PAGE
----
Back to Soil health
Soil is our fundamental terrestrial asset. Along with sunlight and water, soil provides the basis for: all terrestrial life; the biodiversity around us; the field crops that we harvest for food and fibre; and, animal products (such as meat, milk, eggs, wool). Soil provides ecosystem services, enables plant growth, resists erosion, stores water, retains nutrients, and is an environmental buffer in the landscape. Soil supplies nutrients, water and oxygen to plants, and is populated by soil biota essential for decomposing and recycling.
Soil health is the condition of the soil in relation to its inherent (or potential) capability, to sustain biological productivity, maintain environmental quality, and promote plant and animal health. A healthy soil is productive, sustainable and profitable.
Soil health is analogous to the concepts of environmental health, human health, plant health, and animal health. Human health is a functional concept that describes our capacity to function, to interact with each other and our environment, and to do this into the future.
Understanding, protecting and improving soil health is critical for managing Victoria's natural assets. Soil health fundamentally links to land productivity and environmental sustainability.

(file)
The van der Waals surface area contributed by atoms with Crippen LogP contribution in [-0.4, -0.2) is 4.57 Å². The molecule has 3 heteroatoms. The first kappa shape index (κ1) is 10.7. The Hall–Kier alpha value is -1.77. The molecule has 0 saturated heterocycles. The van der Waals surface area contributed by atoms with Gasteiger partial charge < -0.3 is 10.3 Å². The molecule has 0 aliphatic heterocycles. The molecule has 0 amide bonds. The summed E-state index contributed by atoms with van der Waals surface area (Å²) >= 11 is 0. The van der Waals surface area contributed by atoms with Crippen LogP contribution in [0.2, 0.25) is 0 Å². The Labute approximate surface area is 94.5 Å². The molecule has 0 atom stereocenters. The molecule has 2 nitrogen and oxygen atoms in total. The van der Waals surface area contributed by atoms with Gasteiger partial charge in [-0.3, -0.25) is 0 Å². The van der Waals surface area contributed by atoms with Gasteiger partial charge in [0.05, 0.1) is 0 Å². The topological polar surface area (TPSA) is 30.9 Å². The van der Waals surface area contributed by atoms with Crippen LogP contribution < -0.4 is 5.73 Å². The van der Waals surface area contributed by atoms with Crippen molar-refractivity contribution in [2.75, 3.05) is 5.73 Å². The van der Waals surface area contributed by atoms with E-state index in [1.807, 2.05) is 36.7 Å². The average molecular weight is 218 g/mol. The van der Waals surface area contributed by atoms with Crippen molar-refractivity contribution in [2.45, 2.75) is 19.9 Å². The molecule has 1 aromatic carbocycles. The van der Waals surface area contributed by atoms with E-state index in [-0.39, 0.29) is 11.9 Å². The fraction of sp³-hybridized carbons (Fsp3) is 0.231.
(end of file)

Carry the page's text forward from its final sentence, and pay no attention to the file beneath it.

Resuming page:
|A schematic diagram showing the five major functions of healthy soils.
- Sustain life and society
- Resist erosion
- Provide physical support
- Cycle and store matter
- Store and filter water
A healthy soil:
It is not possible to give a set of chemical, physical and biological characteristics for healthy soil. It will vary depending on the inherent qualities of the vast array of soils that exist.
A schematic diagram showing how soil health is the balance of inherent soil properties, uncontrollable environmental conditions, and management practices.
- Supplies nutrients, water and oxygen for healthy plant growth
- Allows water to infiltrate freely
- Resists erosion
- Stores water
- Readily exchanges gases with the atmosphere
- Retains nutrients
- Acts as an environmental buffer in the landscape
- Resists disease
- Contains a large and diverse population of soil biota
- Is not acidifying or salinising
- Has a range of pore spaces to house organisms, nutrients and water
|Inputs of the following
- Soil quality (sum of biological, physical and chemical properties)
- Management influences
- Sunlight, rain and air
- Soil condition
- Specific benchmark condition of "healthy"
It is clear that soil management will have a big influence on what level of health occurs.
Soil health postcard
Go out and have a look at your soil
Give your soil a health check
If you answered “no” to any of these questions, your soil may be overdue for a health check.
We provide a downloadable copy of our soil health postcard, this PDF document is provided and should be printed. To view the information PDF requires the use of a PDF reader. This can be installed for free from the Adobe website (external link).
- Test your soil regularly to manage inputs?
- Make decisions based on soil conditions (too wet, too dry)?
- Maintain at least 50% ground cover all year round?
- Minimise cultivation and traffic?
- Know how deep crop and pasture roots are growing?
- Walk the paddocks and observe soil conditions?
- Think about how to invest in soil health as part of the farm business?
Soil health for Victoria's agriculture (2007).